In a 4-3 decision, the Illinois Supreme Court found “that a separate claim accrues under the Act each time a private entity scans or transmits an individual’s biometric identifier or information in violation of section 15(b) or 15(d).”  Cothron v. White Castle System, Inc., 2023 IL 128004, ¶ 1.  The Supreme Court’s analysis centered on the plain language of the Act.  Id. ¶ 20.  Moreover, the Supreme Court also rejected numerous nontextual arguments raised by White Castle, including the nature of the purported harm alleged by plaintiffs in BIPA actions and the possibility for “astronomical” damage awards.  Id. ¶¶ 32, 40. 

The dissent, authored by Justice Overstreet, stated that the majority opinion could “not be reconciled with the plain language of the statute,” the purpose behind BIPA, or case law.  Id. ¶ 48.  Noting the “potential imposition of crippling liability on businesses” as a “proper consequence to consider,” the dissent concluded that a claim accrues under BIPA “only upon the first scan or transmission.”  Id. ¶¶ 48, 62.               

The Cothron Ruling’s Impact on Your Business

The Cothron decision is likely to have a significant impact on BIPA cases in at least two critical respects.  First, the Cothron ruling, coupled with the Supreme Court’s ruling in Tims, et al. v. Black Horse Carriers, Inc. applying a five-year limitations period to all claims under the Act, severely limits the viability of a statute of limitations defense to a BIPA claim.  A defendant asserting such a defense will now need to prove that a given plaintiff’s biometric data was not scanned or transmitted at any time for the five years prior to the filing of the action.  Second, the Cothron ruling leaves open the possibility of absurd damage awards based on the frequency of scans or transmissions, allowing a single plaintiff the possibility of collecting many multiples of the liquidated damage amounts provided in the Act.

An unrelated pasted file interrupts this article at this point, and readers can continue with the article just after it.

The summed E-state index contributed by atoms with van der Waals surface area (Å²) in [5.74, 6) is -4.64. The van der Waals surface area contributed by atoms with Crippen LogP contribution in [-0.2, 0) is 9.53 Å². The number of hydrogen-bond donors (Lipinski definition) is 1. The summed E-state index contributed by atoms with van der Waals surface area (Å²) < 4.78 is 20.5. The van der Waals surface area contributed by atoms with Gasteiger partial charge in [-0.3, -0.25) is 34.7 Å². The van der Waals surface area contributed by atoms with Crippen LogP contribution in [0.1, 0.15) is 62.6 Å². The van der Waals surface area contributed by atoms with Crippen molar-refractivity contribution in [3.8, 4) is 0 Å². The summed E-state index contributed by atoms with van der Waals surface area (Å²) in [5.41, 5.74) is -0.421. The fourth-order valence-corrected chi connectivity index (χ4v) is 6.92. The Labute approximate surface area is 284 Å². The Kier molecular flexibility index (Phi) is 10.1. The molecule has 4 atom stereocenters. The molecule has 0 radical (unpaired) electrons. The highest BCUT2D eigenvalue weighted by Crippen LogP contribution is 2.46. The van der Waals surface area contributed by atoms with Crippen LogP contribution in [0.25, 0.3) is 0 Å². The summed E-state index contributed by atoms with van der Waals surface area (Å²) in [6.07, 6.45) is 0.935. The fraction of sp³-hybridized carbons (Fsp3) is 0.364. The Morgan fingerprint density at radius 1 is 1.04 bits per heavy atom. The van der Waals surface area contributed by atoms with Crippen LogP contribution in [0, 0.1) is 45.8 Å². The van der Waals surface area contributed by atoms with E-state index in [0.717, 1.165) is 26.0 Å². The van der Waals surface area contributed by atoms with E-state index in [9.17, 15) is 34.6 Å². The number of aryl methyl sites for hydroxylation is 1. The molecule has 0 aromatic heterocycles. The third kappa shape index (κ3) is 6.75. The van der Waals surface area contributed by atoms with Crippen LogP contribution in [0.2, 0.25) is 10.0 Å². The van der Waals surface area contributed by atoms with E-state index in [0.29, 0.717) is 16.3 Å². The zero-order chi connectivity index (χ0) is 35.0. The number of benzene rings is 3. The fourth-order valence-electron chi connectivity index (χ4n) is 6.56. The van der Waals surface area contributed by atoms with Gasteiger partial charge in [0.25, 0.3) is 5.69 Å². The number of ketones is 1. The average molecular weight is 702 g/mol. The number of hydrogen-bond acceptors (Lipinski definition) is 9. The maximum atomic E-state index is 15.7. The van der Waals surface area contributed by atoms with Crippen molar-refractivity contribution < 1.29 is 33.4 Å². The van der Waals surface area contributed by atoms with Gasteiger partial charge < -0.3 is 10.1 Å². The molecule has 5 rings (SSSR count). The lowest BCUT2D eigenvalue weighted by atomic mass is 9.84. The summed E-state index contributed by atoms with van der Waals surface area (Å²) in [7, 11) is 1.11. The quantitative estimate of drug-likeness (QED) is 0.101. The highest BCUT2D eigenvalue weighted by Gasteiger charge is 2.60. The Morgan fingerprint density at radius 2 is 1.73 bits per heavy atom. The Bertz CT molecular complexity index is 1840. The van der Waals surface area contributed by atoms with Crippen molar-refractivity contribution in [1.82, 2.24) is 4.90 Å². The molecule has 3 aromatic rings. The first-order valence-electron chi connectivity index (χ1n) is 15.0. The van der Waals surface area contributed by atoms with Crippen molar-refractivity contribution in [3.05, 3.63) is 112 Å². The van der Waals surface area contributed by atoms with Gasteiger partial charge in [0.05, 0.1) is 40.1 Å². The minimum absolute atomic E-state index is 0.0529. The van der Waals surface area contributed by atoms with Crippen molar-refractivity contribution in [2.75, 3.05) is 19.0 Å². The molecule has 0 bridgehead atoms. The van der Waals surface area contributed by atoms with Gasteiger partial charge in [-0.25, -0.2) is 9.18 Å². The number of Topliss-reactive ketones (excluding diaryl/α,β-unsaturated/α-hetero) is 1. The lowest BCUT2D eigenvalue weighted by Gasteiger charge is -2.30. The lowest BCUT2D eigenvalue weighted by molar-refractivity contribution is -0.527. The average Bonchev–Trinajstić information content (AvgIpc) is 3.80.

Notably, the Cothron decision left open the possibility of some relief for BIPA defendants in two respects.  First, the Cothron court observed that it “appears” the General Assembly made “damages discretionary rather than mandatory under the Act.”  Id. ¶ 42.  As such, the Supreme Court held that a trial court “would certainly possess the discretion to fashion a damage award that (1) fairly compensated claiming class members and (2) included an amount designed to deter future violations, without destroying defendant’s business.”  Id.  However, the Supreme Court provided no guidance to trial courts as to what factors or criteria should be utilized in exercising this discretion.  Second, the majority opinion ends with a call to action directed at the legislature to “review” the policy concerns raised by the parties and “make clear its intent regarding the assessment of damages under the Act.”  Id. ¶ 43.  Thus far, the legislature has declined repeated requests to revise or amend BIPA to address the possibility of catastrophic damage awards.       

Ultimately, every business should perform a critical analysis as to any business practice that potentially concerns biometrics—including employee timekeeping, identification procedures or security protocols.  The failure to fully comply with BIPA, even when such a failure results in no actual injury to an individual, may lead to significant liability.  Vedder Price attorneys are at the forefront in defending BIPA claims and counseling clients on BIPA-related policy and disclosure language.  Please contact members of our BIPA defense team or your Vedder Price attorney with any questions you may have or assistance you may need. 

[1] Plaintiff originally filed her action in the Circuit Court of Cook County against White Castle and its third-party vendor Cross Match Technologies.  Cross Match Technologies removed the case to federal court and Plaintiff later voluntarily dismissed Cross Match Technologies.